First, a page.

Ever feel like this?
“I am pounding my head on the desk in 3, 2, 1, and…”
Angie didn’t actually say that. But I could tell she wanted to.
Angie is a busy senior executive at a professional services company with offices nation-wide. She faithfully updates her blog with what she thinks is helpful advice, but she’s starting to resent the time because she’s pretty sure no one is reading it.
It’s hard for execs running content programs too:
Jeff is in charge of content for the firm, and the lack of buy-in from other executives is literally keeping him up at night.
He knows the firm has to be digitally active. Potential clients are searching for service providers just like his firm.
What he’s not sure of is how to get his content — or his executives — to perform better.
So you’re not alone:
Somewhere around 70 per cent of B2B content is being ignored.
As the person in charge, what can you do?
As it is in most things in life, the first step is recognizing you have a problem. And that might mean getting off the treadmill of content marketing production long enough to re-evaluate your strategy.
If you can’t do that, you might need to bring someone in to help you do that, starting with a content audit.
It all starts with strategy:
If you don’t have a content marketing strategy, now is a very good time to develop one. If you do have one, it’s time to acknowledge that something in it isn’t working and be willing to drill down in it to find out what that is.
Protecting your existing strategy will cost you everything. And sooner rather than later.
Lots of people get personas all wrong:
If your team is not writing to personas, it is very unlikely you will be able to get your content back on track.
So while you are evaluating your strategy, you want to pay particular attention to your personas.
A persona is not a profile:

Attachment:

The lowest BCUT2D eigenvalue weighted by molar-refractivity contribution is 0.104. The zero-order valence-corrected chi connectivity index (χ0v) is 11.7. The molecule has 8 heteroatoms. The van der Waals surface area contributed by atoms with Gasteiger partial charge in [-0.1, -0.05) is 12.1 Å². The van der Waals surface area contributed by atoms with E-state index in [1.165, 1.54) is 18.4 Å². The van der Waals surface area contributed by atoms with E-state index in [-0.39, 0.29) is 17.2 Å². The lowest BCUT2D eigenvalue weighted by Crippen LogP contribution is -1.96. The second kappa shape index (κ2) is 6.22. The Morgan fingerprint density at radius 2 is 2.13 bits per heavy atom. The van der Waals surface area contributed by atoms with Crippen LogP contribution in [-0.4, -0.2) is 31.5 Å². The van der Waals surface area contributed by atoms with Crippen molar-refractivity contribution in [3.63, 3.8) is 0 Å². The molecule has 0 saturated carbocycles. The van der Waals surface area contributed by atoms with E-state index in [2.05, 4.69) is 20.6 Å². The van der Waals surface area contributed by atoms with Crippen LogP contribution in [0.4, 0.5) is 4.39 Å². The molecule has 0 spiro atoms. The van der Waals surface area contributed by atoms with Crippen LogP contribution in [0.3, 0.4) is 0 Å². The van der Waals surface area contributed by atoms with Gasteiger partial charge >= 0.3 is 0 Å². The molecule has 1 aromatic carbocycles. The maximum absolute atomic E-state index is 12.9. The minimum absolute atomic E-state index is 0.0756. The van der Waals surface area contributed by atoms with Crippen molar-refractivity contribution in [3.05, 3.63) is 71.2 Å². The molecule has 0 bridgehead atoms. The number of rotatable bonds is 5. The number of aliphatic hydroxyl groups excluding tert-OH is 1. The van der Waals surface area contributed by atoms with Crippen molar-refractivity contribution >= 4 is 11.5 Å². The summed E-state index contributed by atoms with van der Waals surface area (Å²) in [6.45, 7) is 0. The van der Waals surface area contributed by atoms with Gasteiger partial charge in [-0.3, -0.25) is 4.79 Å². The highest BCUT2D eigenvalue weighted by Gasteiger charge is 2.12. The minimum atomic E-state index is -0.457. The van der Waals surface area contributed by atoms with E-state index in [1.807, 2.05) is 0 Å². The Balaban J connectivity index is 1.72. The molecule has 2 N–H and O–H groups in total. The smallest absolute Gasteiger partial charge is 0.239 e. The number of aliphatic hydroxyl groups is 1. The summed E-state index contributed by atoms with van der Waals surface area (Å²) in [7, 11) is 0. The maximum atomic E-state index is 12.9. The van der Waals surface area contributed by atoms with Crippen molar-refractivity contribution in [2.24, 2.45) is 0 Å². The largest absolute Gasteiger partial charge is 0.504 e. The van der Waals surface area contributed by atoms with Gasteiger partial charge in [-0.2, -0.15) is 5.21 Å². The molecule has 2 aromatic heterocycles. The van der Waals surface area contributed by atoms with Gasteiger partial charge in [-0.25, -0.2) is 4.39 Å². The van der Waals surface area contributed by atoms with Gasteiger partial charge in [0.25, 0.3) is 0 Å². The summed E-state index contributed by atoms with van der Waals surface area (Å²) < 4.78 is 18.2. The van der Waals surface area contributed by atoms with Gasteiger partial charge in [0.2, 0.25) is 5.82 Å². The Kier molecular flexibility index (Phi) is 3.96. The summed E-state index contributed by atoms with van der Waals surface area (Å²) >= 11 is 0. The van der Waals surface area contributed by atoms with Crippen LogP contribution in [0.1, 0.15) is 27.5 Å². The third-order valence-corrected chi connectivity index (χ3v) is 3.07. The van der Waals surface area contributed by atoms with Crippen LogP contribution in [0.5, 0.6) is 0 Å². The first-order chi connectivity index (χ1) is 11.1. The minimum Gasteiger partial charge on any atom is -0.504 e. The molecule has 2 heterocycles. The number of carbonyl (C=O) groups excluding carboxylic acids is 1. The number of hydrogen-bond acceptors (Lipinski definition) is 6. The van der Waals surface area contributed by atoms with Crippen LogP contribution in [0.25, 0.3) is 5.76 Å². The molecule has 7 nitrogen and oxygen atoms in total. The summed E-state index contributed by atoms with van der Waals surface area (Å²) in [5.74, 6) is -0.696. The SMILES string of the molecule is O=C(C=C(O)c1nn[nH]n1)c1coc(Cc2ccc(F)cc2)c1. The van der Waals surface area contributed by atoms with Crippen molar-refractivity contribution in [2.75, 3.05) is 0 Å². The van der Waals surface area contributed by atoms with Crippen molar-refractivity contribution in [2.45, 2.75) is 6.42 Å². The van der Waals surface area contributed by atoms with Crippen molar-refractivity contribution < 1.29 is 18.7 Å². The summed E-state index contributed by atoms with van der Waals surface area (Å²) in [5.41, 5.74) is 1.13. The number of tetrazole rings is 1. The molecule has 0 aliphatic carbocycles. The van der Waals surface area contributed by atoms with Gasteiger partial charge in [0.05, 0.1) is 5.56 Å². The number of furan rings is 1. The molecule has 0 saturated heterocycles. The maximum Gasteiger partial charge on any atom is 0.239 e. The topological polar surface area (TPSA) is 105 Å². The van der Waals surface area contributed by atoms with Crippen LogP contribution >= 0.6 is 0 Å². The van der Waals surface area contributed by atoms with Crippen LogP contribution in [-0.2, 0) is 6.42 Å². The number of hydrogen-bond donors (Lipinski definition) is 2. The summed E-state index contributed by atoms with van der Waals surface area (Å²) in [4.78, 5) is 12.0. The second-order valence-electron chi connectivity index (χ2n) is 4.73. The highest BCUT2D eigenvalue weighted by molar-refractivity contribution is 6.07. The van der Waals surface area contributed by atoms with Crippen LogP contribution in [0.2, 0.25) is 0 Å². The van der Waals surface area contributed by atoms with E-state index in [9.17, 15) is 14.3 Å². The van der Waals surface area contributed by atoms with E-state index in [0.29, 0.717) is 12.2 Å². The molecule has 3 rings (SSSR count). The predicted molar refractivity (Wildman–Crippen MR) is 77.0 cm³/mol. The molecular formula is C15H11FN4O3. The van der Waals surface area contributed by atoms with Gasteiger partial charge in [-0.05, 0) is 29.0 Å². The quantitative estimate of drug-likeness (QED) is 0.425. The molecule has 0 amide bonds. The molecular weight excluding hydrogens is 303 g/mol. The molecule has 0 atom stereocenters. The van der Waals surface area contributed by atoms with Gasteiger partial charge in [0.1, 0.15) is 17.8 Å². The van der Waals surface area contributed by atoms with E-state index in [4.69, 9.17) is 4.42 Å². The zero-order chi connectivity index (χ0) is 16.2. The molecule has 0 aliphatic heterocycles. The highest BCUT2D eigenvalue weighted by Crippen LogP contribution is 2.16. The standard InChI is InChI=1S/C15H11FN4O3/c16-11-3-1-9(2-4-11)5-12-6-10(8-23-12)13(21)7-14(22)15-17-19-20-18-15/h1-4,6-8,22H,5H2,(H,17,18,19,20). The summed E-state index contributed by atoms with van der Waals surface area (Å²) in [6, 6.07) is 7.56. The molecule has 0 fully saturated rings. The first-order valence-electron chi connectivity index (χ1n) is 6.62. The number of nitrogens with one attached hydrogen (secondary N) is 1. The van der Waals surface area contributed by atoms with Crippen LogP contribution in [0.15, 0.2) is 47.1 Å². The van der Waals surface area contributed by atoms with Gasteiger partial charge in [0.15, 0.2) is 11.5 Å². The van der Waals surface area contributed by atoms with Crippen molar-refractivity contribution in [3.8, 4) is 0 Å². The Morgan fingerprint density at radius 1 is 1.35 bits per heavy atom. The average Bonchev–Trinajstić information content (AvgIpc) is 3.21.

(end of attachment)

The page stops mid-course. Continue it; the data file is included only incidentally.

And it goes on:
The more consideration goes into purchasing your product or services, the more insight your personas need to offer. And what most people call personas aren’t actually personas.
They’re actually profiles filled with all kinds of demographic information that gets in the way of understanding the actual decision. You need insight into the decision, not whether or not she has a cat and likes to ski.
Feed your sales funnel:
You also need to look more closely at the sales funnel and what types of content should roll out in what way, in what order and at what time.
Content is never about one piece. It is always a series of related materials that fit thematically with each other.
Personas also help with something a lot of brands struggle with, particularly those in the professional services: connection.
Lawyers, doctors, accountants and other professionals have the terrible habit of writing like robots.
Really uninteresting robots.
And yes, of course, there are times when you need to spout legalese or accountanese or scribble illegible things on a scrip pad. But more often than not, people are actually looking for someone to take a complicated idea and make it simple for them.
Even really smart people. Maybe even especially really smart people.
How trust works:
People trust what they don’t have to think about. When something seems obvious and apparent, they believe it.
But most professional firms do exactly the opposite. And they end up creating content so dense, so dry, so soul-destroyingly void of any personality, it forces your target audience to twist their brains in ways that leave them tired and uninspired.
It may give them the information they need, but it doesn’t give them any real insight and it certainly doesn’t give them the opportunity to sell themselves on you.
Personas + human = winning combo:
Personas help you write to an actual person in a voice that you would use with them if they were in the room.
Writing on the web to no one in particular gives rise to a kind of vagueness that ends up speaking to no one.
Now let’s say you’re Angie:
The best thing you can do to help yourself, Jeff and the whole of the firm is to get up close and personal with the strategy.
Get your hands on those personas:
You need to know who you are writing for and what type of content will help move different prospects and clients through what stage of the sales funnel. Without that, you will keep banging your head on hard objects.
Learn to read Google Analytics:
If you do not know how to read a Google Analytics report, you need to learn. It’s pretty intuitive once someone walks you through it.
And don’t hesitate to ask Jeff to show you because it’s in your best interests and those of the firm if you understand how your content is being measured.
And it sure beats a banged up forehead.